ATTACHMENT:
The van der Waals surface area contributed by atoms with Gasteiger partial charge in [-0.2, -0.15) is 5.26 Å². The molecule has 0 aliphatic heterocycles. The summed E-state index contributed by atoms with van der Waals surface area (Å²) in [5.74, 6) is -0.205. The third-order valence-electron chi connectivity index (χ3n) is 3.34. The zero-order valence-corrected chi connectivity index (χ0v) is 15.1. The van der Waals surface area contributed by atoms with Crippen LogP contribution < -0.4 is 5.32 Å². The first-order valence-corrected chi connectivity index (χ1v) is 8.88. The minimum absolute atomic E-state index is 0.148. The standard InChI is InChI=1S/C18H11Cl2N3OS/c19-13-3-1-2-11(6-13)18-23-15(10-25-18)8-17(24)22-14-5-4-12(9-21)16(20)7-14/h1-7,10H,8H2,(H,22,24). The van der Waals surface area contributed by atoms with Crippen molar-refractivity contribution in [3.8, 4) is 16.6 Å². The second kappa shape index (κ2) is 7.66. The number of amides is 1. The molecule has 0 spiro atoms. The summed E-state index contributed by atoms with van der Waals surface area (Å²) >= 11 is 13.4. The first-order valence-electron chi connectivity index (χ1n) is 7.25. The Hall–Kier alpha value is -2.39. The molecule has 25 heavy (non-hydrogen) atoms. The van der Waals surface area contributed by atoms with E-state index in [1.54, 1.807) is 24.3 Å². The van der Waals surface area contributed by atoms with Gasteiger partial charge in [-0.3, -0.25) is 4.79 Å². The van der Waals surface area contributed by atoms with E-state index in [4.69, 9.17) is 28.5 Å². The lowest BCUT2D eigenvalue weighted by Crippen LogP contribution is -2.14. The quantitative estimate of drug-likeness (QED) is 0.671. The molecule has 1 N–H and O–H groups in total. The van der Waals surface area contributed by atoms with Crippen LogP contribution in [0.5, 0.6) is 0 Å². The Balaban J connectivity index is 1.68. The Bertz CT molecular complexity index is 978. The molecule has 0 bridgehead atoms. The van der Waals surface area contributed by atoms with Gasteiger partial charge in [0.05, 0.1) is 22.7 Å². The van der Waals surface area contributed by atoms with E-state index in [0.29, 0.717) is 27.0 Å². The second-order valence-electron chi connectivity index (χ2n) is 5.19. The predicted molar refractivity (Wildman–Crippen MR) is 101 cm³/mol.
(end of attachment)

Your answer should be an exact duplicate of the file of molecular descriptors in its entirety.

The van der Waals surface area contributed by atoms with Gasteiger partial charge in [-0.2, -0.15) is 5.26 Å². The molecule has 0 aliphatic heterocycles. The summed E-state index contributed by atoms with van der Waals surface area (Å²) in [5.74, 6) is -0.205. The third-order valence-electron chi connectivity index (χ3n) is 3.34. The zero-order valence-corrected chi connectivity index (χ0v) is 15.1. The van der Waals surface area contributed by atoms with Crippen LogP contribution < -0.4 is 5.32 Å². The first-order valence-corrected chi connectivity index (χ1v) is 8.88. The minimum absolute atomic E-state index is 0.148. The standard InChI is InChI=1S/C18H11Cl2N3OS/c19-13-3-1-2-11(6-13)18-23-15(10-25-18)8-17(24)22-14-5-4-12(9-21)16(20)7-14/h1-7,10H,8H2,(H,22,24). The van der Waals surface area contributed by atoms with Crippen molar-refractivity contribution in [3.8, 4) is 16.6 Å². The second kappa shape index (κ2) is 7.66. The number of amides is 1. The molecule has 0 spiro atoms. The summed E-state index contributed by atoms with van der Waals surface area (Å²) >= 11 is 13.4. The first-order valence-electron chi connectivity index (χ1n) is 7.25. The Hall–Kier alpha value is -2.39. The molecule has 25 heavy (non-hydrogen) atoms. The van der Waals surface area contributed by atoms with E-state index in [1.54, 1.807) is 24.3 Å². The van der Waals surface area contributed by atoms with Gasteiger partial charge in [-0.3, -0.25) is 4.79 Å². The van der Waals surface area contributed by atoms with E-state index in [4.69, 9.17) is 28.5 Å². The lowest BCUT2D eigenvalue weighted by Crippen LogP contribution is -2.14. The quantitative estimate of drug-likeness (QED) is 0.671. The molecule has 1 N–H and O–H groups in total. The van der Waals surface area contributed by atoms with Crippen LogP contribution in [0.5, 0.6) is 0 Å². The Balaban J connectivity index is 1.68. The Bertz CT molecular complexity index is 978. The molecule has 0 bridgehead atoms. The van der Waals surface area contributed by atoms with Gasteiger partial charge in [0.05, 0.1) is 22.7 Å². The van der Waals surface area contributed by atoms with E-state index in [0.29, 0.717) is 27.0 Å². The second-order valence-electron chi connectivity index (χ2n) is 5.19. The predicted molar refractivity (Wildman–Crippen MR) is 101 cm³/mol.